Spotlight on July 2018's charity - SchoolBOX

schoolbox-class.png

In some ways, cacao is a fussy agricultural product. It only grows in a narrow band around the equator, and is susceptible to a variety of diseases and weather conditions. It is also true that the areas of the world where cacao is grown are facing a number of important social challenges. July’s boxes contain single-origin chocolate from the Dominican Republic, Haiti, Honduras and Nicaragua.  Like many cacao-growing regions of the world, people living in these countries often face crushing poverty, which will be no surprise to you if you’re following the series on our blog about The Chocolate Bookshelf.

Hummingbird Chocolate, who chose the chocolate for Coffret’s July boxes, also chose a charity for July that is taking action at the grassroots level to address some of the social challenges in one of the countries that produces the cacao in their chocolate – Nicaragua. SchoolBOX is an organisation dedicated to making education possible for the children of Nicaragua.

In Nicaragua, only 56% of children complete schooling up to the 6th grade. Tom Affleck, the founder, discovered just how simple helping a child meet that milestone can be, while traveling in the country in 2006. He gave a young girl a notebook and a pencil, and heard her father say: “Now that you have a notebook and a pencil you can go to school this year.” In the last twelve years, the organisation has provided students and teachers in Nicaragua with upwards of 500, 000 notebooks, built 99 new classrooms, installed 75 school libraries, and built or refurbished more than 60 washroom facilities serving schools across the country.

Packages of school supplies are distributed to individual students, to ensure that the distribution of supplies is as transparent as possible. Teachers are also provided with packages of supplies (planning notebooks, dry-erase markers, pencil sharpeners, etc.), to support them in the day-to day running of their classrooms. SchoolBOX also introduced “Reading Days” in 2015, special events at their partner schools including reading games, song, and dance to encourage students to love reading.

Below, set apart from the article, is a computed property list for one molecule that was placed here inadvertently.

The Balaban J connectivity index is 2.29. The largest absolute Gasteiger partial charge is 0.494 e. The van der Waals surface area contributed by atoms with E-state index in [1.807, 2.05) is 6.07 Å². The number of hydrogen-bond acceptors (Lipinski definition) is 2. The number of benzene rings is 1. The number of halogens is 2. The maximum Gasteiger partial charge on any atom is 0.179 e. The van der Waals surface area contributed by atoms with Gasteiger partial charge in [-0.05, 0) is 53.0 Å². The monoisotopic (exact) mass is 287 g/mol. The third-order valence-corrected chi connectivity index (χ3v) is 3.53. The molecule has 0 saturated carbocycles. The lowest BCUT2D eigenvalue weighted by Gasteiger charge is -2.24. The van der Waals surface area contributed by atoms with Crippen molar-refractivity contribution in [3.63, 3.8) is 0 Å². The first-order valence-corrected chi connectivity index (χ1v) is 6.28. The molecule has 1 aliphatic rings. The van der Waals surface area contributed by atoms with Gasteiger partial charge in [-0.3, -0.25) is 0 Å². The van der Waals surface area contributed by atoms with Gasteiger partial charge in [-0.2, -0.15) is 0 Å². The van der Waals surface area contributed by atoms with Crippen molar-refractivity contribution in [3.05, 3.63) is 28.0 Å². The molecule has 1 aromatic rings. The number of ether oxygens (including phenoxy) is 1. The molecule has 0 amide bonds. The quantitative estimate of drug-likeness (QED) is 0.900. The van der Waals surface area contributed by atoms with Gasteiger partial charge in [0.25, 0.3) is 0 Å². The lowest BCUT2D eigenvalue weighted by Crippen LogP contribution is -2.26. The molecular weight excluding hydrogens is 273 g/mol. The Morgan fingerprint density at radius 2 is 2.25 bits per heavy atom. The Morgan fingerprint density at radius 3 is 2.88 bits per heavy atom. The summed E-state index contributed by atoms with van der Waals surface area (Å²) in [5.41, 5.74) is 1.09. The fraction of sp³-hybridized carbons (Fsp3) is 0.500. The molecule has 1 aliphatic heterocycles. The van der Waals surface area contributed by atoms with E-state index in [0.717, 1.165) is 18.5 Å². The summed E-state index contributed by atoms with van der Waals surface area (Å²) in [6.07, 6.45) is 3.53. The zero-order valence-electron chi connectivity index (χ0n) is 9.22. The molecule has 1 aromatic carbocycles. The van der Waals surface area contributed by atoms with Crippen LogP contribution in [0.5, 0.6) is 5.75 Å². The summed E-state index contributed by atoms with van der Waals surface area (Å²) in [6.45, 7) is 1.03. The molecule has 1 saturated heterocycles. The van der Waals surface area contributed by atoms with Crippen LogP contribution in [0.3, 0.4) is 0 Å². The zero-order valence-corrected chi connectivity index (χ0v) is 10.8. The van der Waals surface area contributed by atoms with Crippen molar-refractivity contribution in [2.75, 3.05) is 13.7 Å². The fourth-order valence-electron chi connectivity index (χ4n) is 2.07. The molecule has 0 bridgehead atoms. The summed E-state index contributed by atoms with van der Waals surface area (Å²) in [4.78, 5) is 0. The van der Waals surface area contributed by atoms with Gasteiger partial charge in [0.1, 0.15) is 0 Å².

It’s important to underline just how important receiving a basic education can be in many of the poorest parts of the world. For every additional year a young boy spends in primary school, their lifetime incomes will increase by 10%. Every additional year a young girl spends in primary school will increase her lifetime earnings by 20%. In a country like Nicaragua, where the average annual income is $430 a year (or $1.18 a day), that can absolutely be the difference between sending your own children to school or not, creating generational impact for something as simple as a notebooks and books for the school library.

There are definite challenges of working to support education in Nicaragua. In June of 2018, the organisation had to suspend temporarily programming and construction of new classrooms because of the difficulties imposed by multiple road blocks impeding transportation in the country, and making it dangerous for Nicaraguan staff to travel to the communities they serve. Many of these staff members have dedicated their lives to education in Nicaragua, and until it is safe for them to resume their work safely, SchoolBOX will be helping to support them.

 

If you would like to know more about SchoolBOX, and the work that they do, you can go to www.schoolbox.ca. You can also make an additional donation to the work that they do there, if you would like to do so. Every little bit does make a difference.

Anastasia KulpaComment